Jermain Defoe remaining upbeat

Tottenham striker Jermain Defoe is taking the positives out of his side’s 3-2 defeat to Manchester City on Sunday, and feels the north London outfit can be proud of their performance.

A last minute Mario Balotelli penalty decided the game in the hosts’ favour, but the England international feels Roberto Mancini’s men had a bit of luck on their side.

“I still think we can look up,” Defoe told The Guardian.

“There are a lot of positives we can take out of the game. In the second half we were the better side. They are a great team and to come to places like this is difficult – not many teams come here and get points. And we were really unlucky. If you look at their second goal, for example, Scott Parker blocked it against Joleon [Lescott], who didn’t even know where the ball was, and it went in. That’s the luck they got, as well as a last-minute penalty.

“I am feeling gutted but we were the better side after half-time, creating more chances and keeping the ball to hit them on the counterattack. We were unfortunate not to get a point or even win the game. We showed a lot of character to come back from 2-0 down. It was unbelievable.

“When I got the goal it came at a good time for us and then Gareth Bale’s strike was unbelievable. We started to believe we were going to win the game. We put them under pressure, pressed them high up the pitch – there was great energy from the boys and it was just unfortunate we didn’t win,” he stated.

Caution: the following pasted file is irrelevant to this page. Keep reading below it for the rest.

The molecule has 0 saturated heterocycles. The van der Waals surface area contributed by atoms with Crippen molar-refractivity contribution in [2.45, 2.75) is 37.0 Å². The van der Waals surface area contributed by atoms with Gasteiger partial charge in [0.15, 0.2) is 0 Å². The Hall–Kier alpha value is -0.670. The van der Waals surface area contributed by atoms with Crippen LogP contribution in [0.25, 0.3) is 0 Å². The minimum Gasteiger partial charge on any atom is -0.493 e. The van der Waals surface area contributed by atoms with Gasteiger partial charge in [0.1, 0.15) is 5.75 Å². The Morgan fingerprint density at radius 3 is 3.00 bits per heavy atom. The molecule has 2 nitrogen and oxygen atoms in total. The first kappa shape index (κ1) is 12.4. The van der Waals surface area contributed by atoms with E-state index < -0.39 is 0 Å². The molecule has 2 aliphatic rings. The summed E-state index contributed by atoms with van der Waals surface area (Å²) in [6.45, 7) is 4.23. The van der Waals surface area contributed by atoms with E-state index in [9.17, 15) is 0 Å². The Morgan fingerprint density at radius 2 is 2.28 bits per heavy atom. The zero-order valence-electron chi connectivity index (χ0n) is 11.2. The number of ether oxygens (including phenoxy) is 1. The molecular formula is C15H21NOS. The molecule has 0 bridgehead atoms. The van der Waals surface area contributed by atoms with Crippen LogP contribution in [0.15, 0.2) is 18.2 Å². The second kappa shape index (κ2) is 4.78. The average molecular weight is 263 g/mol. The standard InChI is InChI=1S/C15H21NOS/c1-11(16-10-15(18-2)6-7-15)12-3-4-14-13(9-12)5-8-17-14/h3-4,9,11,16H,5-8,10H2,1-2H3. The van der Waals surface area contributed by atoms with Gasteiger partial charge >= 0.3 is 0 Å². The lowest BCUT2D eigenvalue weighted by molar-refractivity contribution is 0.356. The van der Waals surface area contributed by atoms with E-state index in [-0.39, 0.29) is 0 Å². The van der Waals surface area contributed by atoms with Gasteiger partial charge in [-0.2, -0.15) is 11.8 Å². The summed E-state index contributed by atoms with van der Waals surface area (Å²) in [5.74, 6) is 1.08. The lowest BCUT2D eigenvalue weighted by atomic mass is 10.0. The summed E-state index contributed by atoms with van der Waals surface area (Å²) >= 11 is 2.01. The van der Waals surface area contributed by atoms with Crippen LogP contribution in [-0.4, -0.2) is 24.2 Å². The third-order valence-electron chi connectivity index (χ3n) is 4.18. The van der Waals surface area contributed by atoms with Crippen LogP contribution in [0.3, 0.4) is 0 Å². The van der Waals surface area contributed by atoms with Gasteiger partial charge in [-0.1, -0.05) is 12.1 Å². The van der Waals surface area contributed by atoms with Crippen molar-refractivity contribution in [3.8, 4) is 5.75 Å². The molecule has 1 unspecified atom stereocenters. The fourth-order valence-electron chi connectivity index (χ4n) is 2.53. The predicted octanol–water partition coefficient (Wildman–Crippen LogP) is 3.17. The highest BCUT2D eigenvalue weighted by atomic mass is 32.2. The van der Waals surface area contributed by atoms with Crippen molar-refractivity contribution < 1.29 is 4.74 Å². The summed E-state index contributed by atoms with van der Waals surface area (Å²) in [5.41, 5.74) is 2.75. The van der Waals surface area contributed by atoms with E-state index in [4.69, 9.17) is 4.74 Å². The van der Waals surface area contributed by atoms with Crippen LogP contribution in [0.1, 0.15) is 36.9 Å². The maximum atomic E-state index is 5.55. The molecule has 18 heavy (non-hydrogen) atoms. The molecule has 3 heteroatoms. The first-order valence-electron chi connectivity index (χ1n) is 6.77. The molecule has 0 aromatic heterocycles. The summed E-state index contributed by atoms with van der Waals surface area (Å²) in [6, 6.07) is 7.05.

Defoe had the chance to steal victory for Tottenham in the dying minutes but agonisingly couldn’t quite convert a Gareth Bale cross.

“I just couldn’t reach it,” he continued.

“Those ones can be difficult sometimes because, when Gareth made the cross, he had to play it in front of me rather than straight and I just couldn’t reach it. It is not going to play on my mind. If I had longer legs then I would have scored, that’s all.

“Overall we deserved a point. Now there are still a lot of games left to play – big games for us – and those are the ones you want to play in; the pressure you want as a footballer. Every game we play from now on is a cup final,” he finished.

By Gareth McKnight